Rider on the Storm by
(94 Stories)

Prompted By Planes and Trains

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In January of 1978, not long after arriving at the marine lab on St. Croix for my last undergrad semester, I developed the need for some minor surgery. Rather than deal with it alone, I flew back to New Jersey to have it done.

I was not at all nervous; my fear of flying, like so many of them, developed later.

The flight was, as most are, uneventful. Unfortunately, upon arrival in the New York area, all three NY Metro airports were closed due to thunderstorms. We would have to enter a holding pattern to wait for a gap in the storms so we could land. I had a window seat over the 727’s right wing, so I could watch the lightning dance from cloud to cloud as we made big circles over Riverhead, Long Island. The ride was bumpy, but bearable. Occasionally I’d catch a glimpse of lights on the ground. I could also see other airplanes, all circling, awaiting an opportunity to land. One of the pilots came on the intercom to assure us that all the planes we could see were being guided by Air Traffic Control and were kept at slightly different altitudes to assure safe separation. I was not at all nervous; my fear of flying, like so many of them, only developed in later years.

It wasn’t very long after the pilot delivered his reassuring message that my side of the plane abruptly rose as the plane rolled, quickly, to over forty-five degrees left bank. My mind was just taking that in when I saw a small plane zip by, under our right wing. It was close enough that I could make out the cockpit lights. Apparently our pilot had raised the wing just enough to avoid a mid-air collision.

Some planes are more controlled than others.

Not long after that, there came an announcement that we were low on fuel and would need to land very soon. At Kennedy. No cell phones back then, so I couldn’t call my parents waiting for me at LaGuardia.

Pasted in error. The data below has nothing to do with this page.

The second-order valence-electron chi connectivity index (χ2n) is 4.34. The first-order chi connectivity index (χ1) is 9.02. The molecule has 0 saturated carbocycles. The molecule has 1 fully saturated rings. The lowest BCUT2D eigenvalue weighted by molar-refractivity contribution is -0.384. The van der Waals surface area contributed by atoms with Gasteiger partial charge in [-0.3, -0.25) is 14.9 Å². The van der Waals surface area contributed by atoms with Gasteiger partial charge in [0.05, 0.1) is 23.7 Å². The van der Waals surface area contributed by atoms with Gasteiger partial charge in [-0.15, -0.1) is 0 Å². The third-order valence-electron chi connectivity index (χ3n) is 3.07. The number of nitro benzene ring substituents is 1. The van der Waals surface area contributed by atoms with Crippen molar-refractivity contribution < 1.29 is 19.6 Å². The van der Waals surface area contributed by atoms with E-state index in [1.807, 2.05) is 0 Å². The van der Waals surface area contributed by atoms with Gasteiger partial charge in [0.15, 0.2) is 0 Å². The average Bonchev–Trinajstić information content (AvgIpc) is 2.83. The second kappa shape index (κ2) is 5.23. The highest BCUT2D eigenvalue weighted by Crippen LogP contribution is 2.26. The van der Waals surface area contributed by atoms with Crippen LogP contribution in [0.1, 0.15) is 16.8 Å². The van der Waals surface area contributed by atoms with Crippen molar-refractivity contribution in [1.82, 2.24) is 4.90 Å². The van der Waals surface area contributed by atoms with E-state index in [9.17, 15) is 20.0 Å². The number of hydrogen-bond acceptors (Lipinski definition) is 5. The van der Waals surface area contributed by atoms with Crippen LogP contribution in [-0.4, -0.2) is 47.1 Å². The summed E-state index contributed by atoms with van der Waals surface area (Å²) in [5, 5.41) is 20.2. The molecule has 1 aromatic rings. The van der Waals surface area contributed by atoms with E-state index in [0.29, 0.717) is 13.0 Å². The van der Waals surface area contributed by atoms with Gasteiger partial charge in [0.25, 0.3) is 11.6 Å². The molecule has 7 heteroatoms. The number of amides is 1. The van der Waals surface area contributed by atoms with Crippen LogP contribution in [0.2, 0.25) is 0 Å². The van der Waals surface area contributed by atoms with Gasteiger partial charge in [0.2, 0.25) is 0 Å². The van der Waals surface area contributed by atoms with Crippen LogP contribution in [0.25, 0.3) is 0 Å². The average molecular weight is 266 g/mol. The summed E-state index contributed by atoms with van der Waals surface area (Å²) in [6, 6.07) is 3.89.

Unfortunately, all the airline did was post “See Agent” next to my flight on the terminal displays. For a few minutes, until they made their way to an info desk and were told about the diversion, Mom and Dad thought I was floating around in pieces somewhere in Flushing Bay.

Profile photo of Dave Ventre Dave Ventre
A hyper-annuated wannabee scientist with a lovely wife and a mountain biking problem.

Tags: jet, plane, airliner, 727, storm
Characterizations: right on!


  1. Betsy Pfau says:

    Oh my goodness, Dave, what a story! I can’t fathom actually seeing that plane fly under your wing. YIKES! Glad you lived to tell this tale. And your poor parents. I’m sure they were beside themselves too. Not very helpful for the airline to not keep them updated about your whereabouts. I’m sure it took them quite some time to find you and come get you. What a wild ride!

    • Dave Ventre says:

      It was an exciting moment. I had to get on a plane back to St. Croix a week later, which didn’t bother me at all. The fear of flying came on gradually, in later years, with no triggering incident. I blame the 80s, a decade where so much went so wrong. Last year’s trip to Europe at least means that, even if I remain afraid, I’ll suck it up and go. You take your victories where you can get them!

  2. Khati Hendry says:

    That was certainly an unforgettable experience—yikes! So glad the pilot saved the day. Seems that there are fewer stack-ups circling around these days—maybe better navigation systems? I know someone whose plane took off into a storm cell and got tossed around violently. So glad most of the time these problems are survived. Air travel safer than surface, but anxiety understandable.

  3. A narrow escape Dave, and a flight to remember, and your poor folks fearing the worst!

    But all’s well that ends well – and glad your Retro tech issue seems to have been solved!

  4. Marian says:

    What a trauma, Dave, and then to have to land in an airport different from where your parents were waiting. Like you, my strong dislike (not really fear) of flying occurred gradually, and I think is mostly due to the hassles of airports and the cattle car environment of the planes.

  5. Suzy says:

    Very dramatic story, Dave, thanks for sharing it with us. This week flying on Retro is more dangerous than any airplane, it seems.

  6. Laurie Levy says:

    What a frightening experience. I can just imagine how your parents felt as something similar happened to one of our kids.

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